Recent listening - my podcast picks for this week
Every episode of this podcast series is an educational gem with great storytelling, humour and useful references. I recently enjoyed the episode about The great Tulip crash of 1637, "the first great financial bubble" - and there are about a hundred other episodes worth working through.
Tim Harford tells the fascinating stories of inventions, ideas and innovations which have helped create the economic world.
I remember being about 7 or 8 years old and the joy of the bleeps and blocks of early video games through the TVs of relatives and friends (we had no such thing in our house). The sound effects in this episode transport me back. I don't remember ever seeing or playing the E.T. game. It's a fascinating story.
Deep within the National Museum of American History’s vaults is a battered Atari case containing what’s known as “the worst video game of all time.”
A lot of biz buzz hot air, but also some interesting, and even some inspiring perspectives on being an independent creator, and influencer, and generally well-connected and networked professional in this era of self-publishing. Guests include the editor of The Browser and the CEO of Substack - a platform looking to capture the commercial potential of indie writers. It's an interesting time to be creative and willing to test the new platform and engage with it in an entrepreneurial spirit.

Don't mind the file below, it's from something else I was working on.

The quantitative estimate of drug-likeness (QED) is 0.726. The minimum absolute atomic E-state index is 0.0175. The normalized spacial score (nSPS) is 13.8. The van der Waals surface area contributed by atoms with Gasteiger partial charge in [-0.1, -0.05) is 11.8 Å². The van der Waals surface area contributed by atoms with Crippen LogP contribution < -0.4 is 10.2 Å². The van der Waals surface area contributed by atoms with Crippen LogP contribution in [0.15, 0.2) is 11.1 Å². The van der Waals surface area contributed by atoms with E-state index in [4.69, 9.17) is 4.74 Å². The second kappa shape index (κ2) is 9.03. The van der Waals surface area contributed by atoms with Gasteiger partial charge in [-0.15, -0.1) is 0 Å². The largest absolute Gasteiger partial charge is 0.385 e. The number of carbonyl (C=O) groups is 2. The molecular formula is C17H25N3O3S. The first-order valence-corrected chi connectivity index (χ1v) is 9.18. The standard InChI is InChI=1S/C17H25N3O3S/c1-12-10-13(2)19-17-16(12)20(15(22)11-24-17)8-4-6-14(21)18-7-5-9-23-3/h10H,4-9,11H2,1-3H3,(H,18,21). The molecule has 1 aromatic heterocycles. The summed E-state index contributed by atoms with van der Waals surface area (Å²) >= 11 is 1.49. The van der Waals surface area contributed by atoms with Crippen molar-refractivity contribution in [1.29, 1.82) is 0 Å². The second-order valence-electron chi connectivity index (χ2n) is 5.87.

A new ecosystem is forming around the direct relationship between consumers, content creators, and the tools and business models to facilitate all that.
My 7-year-old alerted me to the term 'woke' the other day, asking question about the grammar in headlines he'd picked up looking at the newspaper lying on the kitchen table. This episode explores and challenges the 'woke' business concept.
The Economist's Philip Coggan asks whether businesses are serious about getting woke or whether it's all smoke and mirrors and merely designed to part us with our money.
I was listening to this episode on my way home from the school drop this morning when I bumped into a neighbour. I was polite enough to remove my headphones and while we walked home together I tried to explain what I had been listening to. He looked at me like I was crazy. But as far as episodes of Linear Digressions go, this is probably the most accessible I've listened to so far. Usually it's a deep technical dive into something about Machine Learning or Artificial Intelligence, that doesn't shy away from the complexity of the maths, models, and theories behind the science of it all. This episode is easier to understand - and has a great explanation for the effectiveness of vaccination.
Traditional A/B tests assume that whether or not one person got a treatment has no effect on the experiment outcome for another person. But that’s not a safe assumption, especially when there are network effects
More or Less from the BBC interrogates the statistics and numbers behind claims and tries to establish some truth. In this episode Tim Harford unpicks some claims around the impact of digital streaming.
We test the claim that watching 30 minutes of Netflix has the same carbon footprint as driving four miles.